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Big Rallies, Small Scuffles and Vote-Buying as Campaign's First Week Ends

[Editor's note: For full audio to VOA Khmer's coverage of this story, scroll throughout.]

Thousands of Norodom Ranariddh Party supporters rallied in Phnom Penh Friday, while Sam Rainsy Party members tussled with market guards and the Cambodian People's Party denied accusations of vote-buying, as the first week of commune election campaigning came to an end.

Taxi and van drivers, meanwhile, were asked not to gouge workers traveling home to vote April 1, and thousands of candidates from a dozen parties continued to court the electorate.

"Long live the NRP, a party that fights corruption!" supporters chanted in unison behind the party's election headquarters, while leaders said authorities had done well to regulate traffic and no violence occurred.

An estimated 6,000 people attended.

"I believe the NRP will be a party to get a majority vote because many people support the prince and his principles," one supporter told VOA.

The party was formed after its leader, Prince Norodom Ranariddh, was ousted from his old party, Funcinpec, which still shares power with the CPP.

Some onlookers Friday were Funcinpec supporters and lamented the split in the parties.

"When I see the rallies of both parties converge, my feelings are normal, and we should be united for national construction," Funcinpec supporter Chan Ny said as he watched the rally.

To listen to Mony report in Khmer, .

Sam Rainsy Party officials said supporters at Phnom Penh's O'Russei Market clashed with market security guards following the distribution of party fliers late Friday.

Ten guards attacked a truck and tussled with supporters, taking their fliers and telling them they could not distribute material near the market, officials and supporters told VOA at the scene.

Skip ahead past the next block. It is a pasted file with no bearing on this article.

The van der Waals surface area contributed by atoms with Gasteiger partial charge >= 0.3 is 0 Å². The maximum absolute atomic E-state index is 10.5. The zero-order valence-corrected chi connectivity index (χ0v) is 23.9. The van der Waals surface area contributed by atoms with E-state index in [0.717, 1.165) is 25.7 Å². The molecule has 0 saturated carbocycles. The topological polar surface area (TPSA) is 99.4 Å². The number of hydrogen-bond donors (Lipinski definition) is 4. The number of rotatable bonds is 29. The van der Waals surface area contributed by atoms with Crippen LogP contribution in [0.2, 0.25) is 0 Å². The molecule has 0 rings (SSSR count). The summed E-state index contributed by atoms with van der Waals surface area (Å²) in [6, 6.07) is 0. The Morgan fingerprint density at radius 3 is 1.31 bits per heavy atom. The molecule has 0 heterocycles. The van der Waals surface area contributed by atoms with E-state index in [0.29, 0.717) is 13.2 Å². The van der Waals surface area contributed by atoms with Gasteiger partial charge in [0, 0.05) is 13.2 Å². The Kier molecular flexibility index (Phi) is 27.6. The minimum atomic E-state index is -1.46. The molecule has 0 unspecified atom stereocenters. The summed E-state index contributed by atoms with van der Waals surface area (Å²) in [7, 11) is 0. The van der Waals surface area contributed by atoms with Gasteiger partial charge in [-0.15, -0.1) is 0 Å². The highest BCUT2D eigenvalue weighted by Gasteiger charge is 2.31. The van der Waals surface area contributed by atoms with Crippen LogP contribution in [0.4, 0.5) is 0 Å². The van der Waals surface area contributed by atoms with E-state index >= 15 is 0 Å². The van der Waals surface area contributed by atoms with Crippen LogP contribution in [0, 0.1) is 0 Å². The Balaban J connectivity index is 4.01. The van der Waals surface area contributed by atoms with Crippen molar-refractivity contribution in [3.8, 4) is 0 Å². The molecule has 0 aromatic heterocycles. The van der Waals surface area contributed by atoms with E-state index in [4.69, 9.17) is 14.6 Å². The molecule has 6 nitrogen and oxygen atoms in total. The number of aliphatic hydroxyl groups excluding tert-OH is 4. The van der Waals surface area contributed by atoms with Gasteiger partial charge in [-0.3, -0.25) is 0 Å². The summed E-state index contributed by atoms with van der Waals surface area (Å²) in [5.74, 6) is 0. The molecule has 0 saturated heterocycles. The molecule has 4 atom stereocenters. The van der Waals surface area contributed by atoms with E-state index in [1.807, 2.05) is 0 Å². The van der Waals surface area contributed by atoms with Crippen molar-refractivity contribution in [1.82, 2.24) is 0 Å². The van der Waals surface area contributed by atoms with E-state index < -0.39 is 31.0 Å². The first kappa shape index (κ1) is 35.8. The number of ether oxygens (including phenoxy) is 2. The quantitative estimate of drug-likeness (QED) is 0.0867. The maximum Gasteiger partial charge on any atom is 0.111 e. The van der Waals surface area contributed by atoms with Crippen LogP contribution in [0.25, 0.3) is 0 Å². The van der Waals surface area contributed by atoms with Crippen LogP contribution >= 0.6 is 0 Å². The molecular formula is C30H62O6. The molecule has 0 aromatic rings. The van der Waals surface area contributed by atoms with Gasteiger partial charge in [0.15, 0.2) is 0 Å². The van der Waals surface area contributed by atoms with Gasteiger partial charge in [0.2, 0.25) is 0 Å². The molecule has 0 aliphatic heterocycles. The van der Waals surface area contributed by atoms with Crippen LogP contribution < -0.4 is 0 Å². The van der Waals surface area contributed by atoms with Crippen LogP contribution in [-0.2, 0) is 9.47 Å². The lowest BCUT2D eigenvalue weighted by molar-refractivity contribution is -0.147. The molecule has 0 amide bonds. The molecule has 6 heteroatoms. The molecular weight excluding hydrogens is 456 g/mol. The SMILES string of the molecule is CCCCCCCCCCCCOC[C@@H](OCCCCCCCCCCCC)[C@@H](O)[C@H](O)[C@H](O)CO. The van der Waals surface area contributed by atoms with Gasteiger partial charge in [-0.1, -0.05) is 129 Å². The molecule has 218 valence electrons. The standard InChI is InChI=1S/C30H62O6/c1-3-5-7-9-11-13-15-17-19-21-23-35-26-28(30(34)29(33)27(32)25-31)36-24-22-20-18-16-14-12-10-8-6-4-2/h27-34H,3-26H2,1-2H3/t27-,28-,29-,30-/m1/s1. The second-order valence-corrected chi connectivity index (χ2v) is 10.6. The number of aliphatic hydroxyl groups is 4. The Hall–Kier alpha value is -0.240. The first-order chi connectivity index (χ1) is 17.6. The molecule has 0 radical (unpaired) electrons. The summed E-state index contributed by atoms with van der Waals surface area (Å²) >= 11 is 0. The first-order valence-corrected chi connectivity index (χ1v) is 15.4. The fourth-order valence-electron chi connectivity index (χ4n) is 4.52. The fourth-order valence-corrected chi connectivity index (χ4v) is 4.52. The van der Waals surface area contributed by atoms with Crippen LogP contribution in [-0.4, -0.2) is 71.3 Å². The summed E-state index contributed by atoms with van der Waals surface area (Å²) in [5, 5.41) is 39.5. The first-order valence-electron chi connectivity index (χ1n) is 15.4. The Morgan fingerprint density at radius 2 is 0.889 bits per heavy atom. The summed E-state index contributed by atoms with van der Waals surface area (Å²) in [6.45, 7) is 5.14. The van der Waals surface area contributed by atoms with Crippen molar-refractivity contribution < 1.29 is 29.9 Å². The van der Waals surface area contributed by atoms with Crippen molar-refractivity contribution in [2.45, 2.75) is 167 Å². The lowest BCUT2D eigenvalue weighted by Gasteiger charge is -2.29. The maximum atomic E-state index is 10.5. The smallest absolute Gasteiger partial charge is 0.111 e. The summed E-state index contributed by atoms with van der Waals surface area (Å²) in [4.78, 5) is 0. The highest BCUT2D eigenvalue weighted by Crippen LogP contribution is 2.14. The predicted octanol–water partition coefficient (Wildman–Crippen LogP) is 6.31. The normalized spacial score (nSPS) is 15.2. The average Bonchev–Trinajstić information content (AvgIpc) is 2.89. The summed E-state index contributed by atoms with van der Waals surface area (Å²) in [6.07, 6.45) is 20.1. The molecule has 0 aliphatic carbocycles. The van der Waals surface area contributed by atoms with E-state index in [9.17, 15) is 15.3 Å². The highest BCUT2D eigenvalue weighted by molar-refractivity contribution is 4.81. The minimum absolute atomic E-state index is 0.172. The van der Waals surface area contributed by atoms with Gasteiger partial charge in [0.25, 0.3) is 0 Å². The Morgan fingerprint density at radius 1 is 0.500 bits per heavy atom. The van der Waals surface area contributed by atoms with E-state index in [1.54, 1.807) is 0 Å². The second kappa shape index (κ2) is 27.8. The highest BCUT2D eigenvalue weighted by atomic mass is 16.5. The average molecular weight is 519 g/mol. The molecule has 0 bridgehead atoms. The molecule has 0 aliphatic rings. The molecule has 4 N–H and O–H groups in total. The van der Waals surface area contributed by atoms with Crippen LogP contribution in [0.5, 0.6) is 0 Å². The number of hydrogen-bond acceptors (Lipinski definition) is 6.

To listen to Heng Reaksmey report in Khmer, .

The CPP denied accusations it was buying votes with small gifts in Kandal province, but residents told VOA they had been given cash and sarongs.

Some said taking gifts made them afraid to vote their mind, but others told VOA they took the gifts and would vote for whomever they wanted.

"In my family, we are three," a Kandal resident told VOA. "We got 15,000 riel and three sarongs. I accepted them because I am poor, but when I go to the polls, I decide on my own. I cannot tell you what I'm going to do. After I check the mark, I put [my ballot] in the box [and] nobody can see it."

To listen to Suon Kanika report in Khmer, .

Taxi drivers and minivan drivers should keep their prices reasonable in the days before the election, a leading union leader said Friday.

In an appeal to the transportation entrepreneurs, Rong Chhun, president of the Cambodian Confederation of Unions, said the elections were an important step toward change and that laborers in Phnom Penh and other cities should be able to return to their home communes to vote without suffering fare hikes.

To listen to Sumedh Chhim report in Khmer, .

Potential voters, meanwhile, attended a political debate in Takmau, part of the National Democratic Institute's efforts to bring 31 debates to 10 provinces in the run-up to the election. Several parties gave stump speeches that were followed by a question and answer session.

To listen to Kong Soth report in Khmer, .

As Cambodians entered the eighth day of campaigning, officials from the two emerging opposition parties told VOA they were dealing with harassment, intimidation and threats.

Village chiefs and deputy chiefs for the Sam Rainsy Party were feeling threatened, party Secretary-General Mu Sochua said.

"We are a victim of many threats," NRP spokesman Muth Chantha said.

A CPP official said there had been no problems, but a watchdog official said there have been "a number of irregularities" in campaigning so far.

To listen to Chun Sakada report in Khmer, .